Looking for Growth!

16 Jan

The key issue facing our economy is how we can get elements of growth in the most sustained contraction since the 1930s. We now hear the constant mantra – or in political jargon, ‘the line’ – of how we can’t reverse the cuts; tough public spending rounds are here to stay; we need a fairer distribution of what is left in the ever-dwindling money-pot, and, we have got to stick to the vast majority of the Tory deficit plan no matter the social destruction this unleashes. This of course ignores the fact that this is a self-enforced deficit reduction straight-jacket!

The drip-drip effect played out in the media in order to be ‘credible’ means what’s left is debating an ever-narrowing number of options on the table of how we try to stimulate our economy. It does a massive disservice to those in unemployment, in poverty and struggling to make ends meet.

If we have the political will to face the root causes of the crisis, there are many potential solutions: a financial transaction tax; resisting the corporation tax cuts while companies hoard money in their accounts to the tune of up to £70 billion; addressing tax havens and evasion, and, applying constant bonus taxes on the Directors of companies who wrecked our economy until the debt they have caused is paid back.

There is an extensive list of potential taxes and levies which should be explored such as a Land Value Tax which can help to grow our economy. However, you don’t see this getting debated much because our political institutions and major parties seem wedded to accepting neo-liberalism or reigned-in capitalism.

A policy which has gained a lot of traction is a Living Wage. The gap between rich and poor has doubled in the last 30 years. It doesn’t take a genius to work out if there are fewer people in employment then those in employment must have higher wages in order to reflate the economy in order to consume products which in turn creates demand for production.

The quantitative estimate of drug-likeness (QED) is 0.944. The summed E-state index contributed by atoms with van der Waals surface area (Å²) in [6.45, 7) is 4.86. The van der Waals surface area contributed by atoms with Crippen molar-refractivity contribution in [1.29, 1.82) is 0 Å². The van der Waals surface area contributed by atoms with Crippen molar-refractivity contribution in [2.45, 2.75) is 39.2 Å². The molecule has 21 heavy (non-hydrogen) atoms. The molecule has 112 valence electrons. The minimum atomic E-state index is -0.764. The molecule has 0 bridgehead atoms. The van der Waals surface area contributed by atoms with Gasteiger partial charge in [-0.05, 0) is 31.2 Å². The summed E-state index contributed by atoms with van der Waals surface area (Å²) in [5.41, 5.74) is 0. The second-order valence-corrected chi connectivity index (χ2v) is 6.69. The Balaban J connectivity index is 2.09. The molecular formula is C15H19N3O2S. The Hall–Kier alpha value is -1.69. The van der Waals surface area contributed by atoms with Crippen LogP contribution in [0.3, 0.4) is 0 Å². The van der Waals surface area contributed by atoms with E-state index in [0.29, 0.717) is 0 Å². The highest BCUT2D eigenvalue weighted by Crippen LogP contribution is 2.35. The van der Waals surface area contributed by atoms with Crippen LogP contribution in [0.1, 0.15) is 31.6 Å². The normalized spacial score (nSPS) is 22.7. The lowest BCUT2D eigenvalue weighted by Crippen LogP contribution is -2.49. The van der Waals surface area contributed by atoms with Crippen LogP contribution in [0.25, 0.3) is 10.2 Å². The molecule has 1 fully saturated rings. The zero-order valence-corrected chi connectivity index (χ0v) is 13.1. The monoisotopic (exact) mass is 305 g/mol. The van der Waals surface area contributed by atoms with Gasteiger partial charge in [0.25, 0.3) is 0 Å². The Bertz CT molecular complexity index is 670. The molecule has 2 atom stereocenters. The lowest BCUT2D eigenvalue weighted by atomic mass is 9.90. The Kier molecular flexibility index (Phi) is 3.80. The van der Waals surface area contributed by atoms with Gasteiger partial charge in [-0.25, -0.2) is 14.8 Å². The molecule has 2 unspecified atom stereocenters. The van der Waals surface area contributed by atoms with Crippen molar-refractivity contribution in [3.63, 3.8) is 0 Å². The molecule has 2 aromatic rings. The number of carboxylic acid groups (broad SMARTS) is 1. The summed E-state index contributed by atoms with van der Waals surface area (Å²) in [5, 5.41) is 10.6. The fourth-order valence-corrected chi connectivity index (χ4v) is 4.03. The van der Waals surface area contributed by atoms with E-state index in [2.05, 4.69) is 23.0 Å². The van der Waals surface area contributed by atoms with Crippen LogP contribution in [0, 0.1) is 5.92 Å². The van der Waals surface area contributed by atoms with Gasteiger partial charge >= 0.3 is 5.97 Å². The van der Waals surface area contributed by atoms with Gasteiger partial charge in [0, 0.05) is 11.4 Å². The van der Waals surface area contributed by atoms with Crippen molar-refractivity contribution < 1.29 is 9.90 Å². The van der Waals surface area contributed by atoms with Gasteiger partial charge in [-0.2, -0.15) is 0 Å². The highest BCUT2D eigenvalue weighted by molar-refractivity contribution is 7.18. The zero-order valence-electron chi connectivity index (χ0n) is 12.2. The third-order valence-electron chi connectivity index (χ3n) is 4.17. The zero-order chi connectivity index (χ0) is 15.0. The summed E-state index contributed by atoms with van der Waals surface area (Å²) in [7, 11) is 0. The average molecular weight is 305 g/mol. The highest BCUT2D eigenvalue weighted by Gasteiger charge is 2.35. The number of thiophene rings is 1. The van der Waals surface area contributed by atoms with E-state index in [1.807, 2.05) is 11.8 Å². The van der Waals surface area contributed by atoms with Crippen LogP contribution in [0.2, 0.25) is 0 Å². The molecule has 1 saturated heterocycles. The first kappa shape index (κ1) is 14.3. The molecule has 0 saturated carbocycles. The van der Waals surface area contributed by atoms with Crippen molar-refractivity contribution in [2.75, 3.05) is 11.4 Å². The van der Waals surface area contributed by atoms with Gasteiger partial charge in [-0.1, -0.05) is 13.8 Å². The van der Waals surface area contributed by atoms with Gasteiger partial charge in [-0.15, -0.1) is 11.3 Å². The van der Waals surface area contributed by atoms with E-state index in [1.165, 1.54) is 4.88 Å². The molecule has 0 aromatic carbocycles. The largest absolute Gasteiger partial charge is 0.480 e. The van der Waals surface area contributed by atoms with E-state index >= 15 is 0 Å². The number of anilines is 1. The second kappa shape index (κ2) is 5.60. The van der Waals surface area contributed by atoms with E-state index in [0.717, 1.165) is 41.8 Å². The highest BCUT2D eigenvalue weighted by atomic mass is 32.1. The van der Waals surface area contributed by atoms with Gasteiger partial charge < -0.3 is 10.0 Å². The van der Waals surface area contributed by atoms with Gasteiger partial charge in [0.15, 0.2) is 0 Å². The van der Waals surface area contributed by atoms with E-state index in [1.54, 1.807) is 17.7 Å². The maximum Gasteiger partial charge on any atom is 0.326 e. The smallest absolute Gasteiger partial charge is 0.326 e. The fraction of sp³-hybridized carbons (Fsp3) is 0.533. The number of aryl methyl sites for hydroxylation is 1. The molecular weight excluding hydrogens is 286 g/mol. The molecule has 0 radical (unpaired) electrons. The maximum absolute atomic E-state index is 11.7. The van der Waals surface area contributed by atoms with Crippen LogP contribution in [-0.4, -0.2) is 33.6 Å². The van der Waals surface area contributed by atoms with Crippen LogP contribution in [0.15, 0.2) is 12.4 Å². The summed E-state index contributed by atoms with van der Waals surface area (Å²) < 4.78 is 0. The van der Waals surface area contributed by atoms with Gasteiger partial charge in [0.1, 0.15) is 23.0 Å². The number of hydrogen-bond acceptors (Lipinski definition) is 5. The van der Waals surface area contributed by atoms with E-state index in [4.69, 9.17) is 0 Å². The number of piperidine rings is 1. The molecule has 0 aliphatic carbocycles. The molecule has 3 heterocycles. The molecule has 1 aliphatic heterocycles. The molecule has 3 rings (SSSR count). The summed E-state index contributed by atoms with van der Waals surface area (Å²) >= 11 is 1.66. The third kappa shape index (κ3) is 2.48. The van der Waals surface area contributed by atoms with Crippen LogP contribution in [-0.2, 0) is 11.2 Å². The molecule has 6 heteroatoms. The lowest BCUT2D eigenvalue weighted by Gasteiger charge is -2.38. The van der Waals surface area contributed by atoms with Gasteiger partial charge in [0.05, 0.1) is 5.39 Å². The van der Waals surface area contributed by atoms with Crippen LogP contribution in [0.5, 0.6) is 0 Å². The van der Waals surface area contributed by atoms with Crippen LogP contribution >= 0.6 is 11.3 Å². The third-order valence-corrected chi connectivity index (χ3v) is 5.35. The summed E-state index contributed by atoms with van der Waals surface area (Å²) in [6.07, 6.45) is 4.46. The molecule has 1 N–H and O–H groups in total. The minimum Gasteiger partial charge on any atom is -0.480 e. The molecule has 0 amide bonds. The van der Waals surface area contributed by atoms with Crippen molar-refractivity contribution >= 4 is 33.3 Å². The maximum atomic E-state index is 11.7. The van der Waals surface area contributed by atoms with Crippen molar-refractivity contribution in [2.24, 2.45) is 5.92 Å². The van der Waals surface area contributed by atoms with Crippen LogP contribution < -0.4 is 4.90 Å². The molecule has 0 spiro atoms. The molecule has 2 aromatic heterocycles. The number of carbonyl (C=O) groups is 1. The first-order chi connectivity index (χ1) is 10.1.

In Scotland the long-standing campaign for a Living Wage has intensified over the last year with the introduction of a Living Wage rate of £7.20p/h (uprated from £7.15) for all directly employed workers in Glasgow City Council and West Dunbartonshire Council. As part of their manifesto commitments Scottish Labour and the SNP pledged to roll-out the Living Wage.

Labour pledged to roll it out to all public sector workers while the SNP proposed to extend to all NHS and Government Agencies in addition to all Government workers who already receive it. An Inquiry is taking place in the Scottish Parliament at the moment on the Living Wage which our Scottish Secretary Pat Rafferty gave evidence at in December 2011.

Statistics show that in 2009 there were 623,000 people employed in the public sector in Scotland, of which approximately 33,000 (5 per cent) were estimated to earn less than £7 an hour. By way of comparison, approximately 18 per cent of workers in the Scottish economy as a whole were estimated to earn less than £7 an hour during 2009. This shows why we can’t just restrict this policy to the public sector. We need to find ways to inflate the wages of workers across all sectors of our economy, thereby putting spending power back in people’s pockets and stimulating the economy.

The Scottish Government directly controls the pay packets of thousands of Scots through its various agencies, bodies and sub-contracting arrangements, yet they are failing to utilise the significant powers they have. There is no excuse for inaction. If the Scottish Government is serious about the Living Wage then they have got to lead by example. Otherwise, what hope have we got of the private sector following suit.

Unite Scotland’s ‘Making Devolution Work’ paper explores potentially how we can extend the concept of a living wage beyond the public sector where 77 per cent of all Scottish workers are in employment. Sectoral forums – the key strand of this strategy discussed at length on our website – also discusses how we can prevent public services being outsourced to the private sector. It would prevent private sector employers’ under-cutting their public sector counterparts paying the Living Wage.

I’ve never agreed with the London Mayor Boris Johnson in my life but I will make an exception, he said: “Paying the London Living Wage is not only morally right – with the potential to massively reduce child poverty in London- but also it makes good business sense. What may appear to a company to be an unaffordable cost in a highly competitive market is more appropriately viewed as a sound investment decision.”

If a Tory Mayor can say this then it is time for the Scottish Government to get moving by introducing a Living Wage for the whole public sector and supporting sector forums to help extend it to the private sector – not today but yesterday.

 

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